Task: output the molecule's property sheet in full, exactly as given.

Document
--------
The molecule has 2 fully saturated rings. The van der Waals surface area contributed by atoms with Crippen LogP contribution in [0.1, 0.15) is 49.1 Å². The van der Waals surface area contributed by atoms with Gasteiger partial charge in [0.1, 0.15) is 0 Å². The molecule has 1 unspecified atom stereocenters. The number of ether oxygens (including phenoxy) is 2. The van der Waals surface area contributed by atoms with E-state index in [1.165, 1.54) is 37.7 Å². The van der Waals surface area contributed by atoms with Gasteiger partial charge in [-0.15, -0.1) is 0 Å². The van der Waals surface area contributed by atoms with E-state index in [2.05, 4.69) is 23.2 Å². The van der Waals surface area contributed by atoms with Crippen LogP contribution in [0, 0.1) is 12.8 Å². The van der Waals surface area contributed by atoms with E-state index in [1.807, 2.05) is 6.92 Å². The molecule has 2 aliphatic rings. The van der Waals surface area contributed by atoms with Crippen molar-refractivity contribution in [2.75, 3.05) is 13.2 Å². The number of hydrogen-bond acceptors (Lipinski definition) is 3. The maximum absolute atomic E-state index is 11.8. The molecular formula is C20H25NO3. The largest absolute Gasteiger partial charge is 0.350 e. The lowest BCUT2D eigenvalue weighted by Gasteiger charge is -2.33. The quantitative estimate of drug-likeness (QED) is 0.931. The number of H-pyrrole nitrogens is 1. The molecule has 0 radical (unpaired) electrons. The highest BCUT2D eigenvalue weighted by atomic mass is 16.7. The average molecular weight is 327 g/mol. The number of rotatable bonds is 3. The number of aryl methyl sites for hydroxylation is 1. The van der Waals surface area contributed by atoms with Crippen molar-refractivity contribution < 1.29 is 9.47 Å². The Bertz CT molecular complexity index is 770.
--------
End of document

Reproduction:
The molecule has 2 fully saturated rings. The van der Waals surface area contributed by atoms with Crippen LogP contribution in [0.1, 0.15) is 49.1 Å². The van der Waals surface area contributed by atoms with Gasteiger partial charge in [0.1, 0.15) is 0 Å². The molecule has 1 unspecified atom stereocenters. The number of ether oxygens (including phenoxy) is 2. The van der Waals surface area contributed by atoms with E-state index in [1.165, 1.54) is 37.7 Å². The van der Waals surface area contributed by atoms with Gasteiger partial charge in [-0.15, -0.1) is 0 Å². The van der Waals surface area contributed by atoms with E-state index in [2.05, 4.69) is 23.2 Å². The van der Waals surface area contributed by atoms with Crippen LogP contribution in [0, 0.1) is 12.8 Å². The van der Waals surface area contributed by atoms with E-state index in [1.807, 2.05) is 6.92 Å². The molecule has 2 aliphatic rings. The van der Waals surface area contributed by atoms with Crippen molar-refractivity contribution in [2.75, 3.05) is 13.2 Å². The number of hydrogen-bond acceptors (Lipinski definition) is 3. The maximum absolute atomic E-state index is 11.8. The molecular formula is C20H25NO3. The largest absolute Gasteiger partial charge is 0.350 e. The lowest BCUT2D eigenvalue weighted by Gasteiger charge is -2.33. The quantitative estimate of drug-likeness (QED) is 0.931. The number of H-pyrrole nitrogens is 1. The molecule has 0 radical (unpaired) electrons. The highest BCUT2D eigenvalue weighted by atomic mass is 16.7. The average molecular weight is 327 g/mol. The number of rotatable bonds is 3. The number of aryl methyl sites for hydroxylation is 1. The van der Waals surface area contributed by atoms with Crippen molar-refractivity contribution < 1.29 is 9.47 Å². The Bertz CT molecular complexity index is 770.